What we donâ€™t know: Why this came to us. The package does not actually have real stamps on itâ€” the outside of the package was crinkly and dirty as if it came through the mail, but the stamps themselves are pasted on and look like they have been photocopied. There is no US postage on the package, but we did receive it in a bin of mail, and it is addressed to the physical address of our building, Rosenwald Hall, which has a distinctly different address from any other buildings where it might be appropriate to send it (Haskell Hall or the Oriental Institute Museum). However, although now home to the Econ department and College Admissions, Rosenwald Hall used to be the home to our departments of geology and geography.
If youâ€™re an applicant and sent this to us: Why? How? Did you make it? Why so awesome? If youâ€™re a member of the University community and this belongs to you or youâ€™ve gotten one like it before, PLEASE tell us how you acquired it, and whether or not yours came with a descriptionâ€” or if weâ€™re making a big deal out of the fact that you accidentally slipped a gift for a friend in to the inter-university mail system. If you are an Indiana Jones enthusiast and have any idea who may have sent this to us or who made it, let us know that, too.
While democracy in Canada has seen better days, Centre Block which holds the House of Commons and the Senate is struggling as well.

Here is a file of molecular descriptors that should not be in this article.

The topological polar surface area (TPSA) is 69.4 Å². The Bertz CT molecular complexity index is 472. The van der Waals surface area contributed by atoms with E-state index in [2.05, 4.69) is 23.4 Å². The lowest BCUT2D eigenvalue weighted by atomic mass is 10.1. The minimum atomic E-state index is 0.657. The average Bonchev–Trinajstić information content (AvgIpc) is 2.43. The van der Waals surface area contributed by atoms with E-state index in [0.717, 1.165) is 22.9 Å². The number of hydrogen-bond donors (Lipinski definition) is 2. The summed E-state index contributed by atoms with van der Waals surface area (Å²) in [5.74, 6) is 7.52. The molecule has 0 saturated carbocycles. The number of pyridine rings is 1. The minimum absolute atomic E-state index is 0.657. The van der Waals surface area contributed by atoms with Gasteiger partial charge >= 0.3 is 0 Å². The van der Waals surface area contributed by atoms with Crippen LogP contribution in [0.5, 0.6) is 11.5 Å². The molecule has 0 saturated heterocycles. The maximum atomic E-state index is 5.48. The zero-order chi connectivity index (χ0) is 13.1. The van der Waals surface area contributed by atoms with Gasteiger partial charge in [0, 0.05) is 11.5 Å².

The Centre Block of Canadaâ€™s three-part Parliament Buildings â€” which houses the Senate, the House of Commons and prime minister Stephen Harperâ€™s office â€” is â€œseriously deterioratingâ€ and will â€œreach the end of its life cycleâ€ in seven years, according to the man in charge of renovations on Parliament Hill.
Itâ€™s a nail biter because work on a temporary home for the House of Commons in the West Block isnâ€™t expected to be finished until 2017 and, in the meantime, tape, wood and netting are holding together parts of the iconic structure.
This past February, water leakage in Centre Block caused one of two transformers providing power to the Hill to explode â€œbecause it came to the end of its useful life,â€ Assistant Deputy Minister Pierre-Marc Mongeau told the Government Operations Committee Thursday.
The neo-gothic stone building â€” the only one in the world to be so well conserved â€” was re-built in 1922 after a fire destroyed the original building.
But, despite the ongoing efforts of maintenance staff to â€œdo all they can,â€ Mongeau told the committee that the buildingâ€™s aging structural, mechanical and technical systems are at â€œa critical risk of total failure by 2019.â€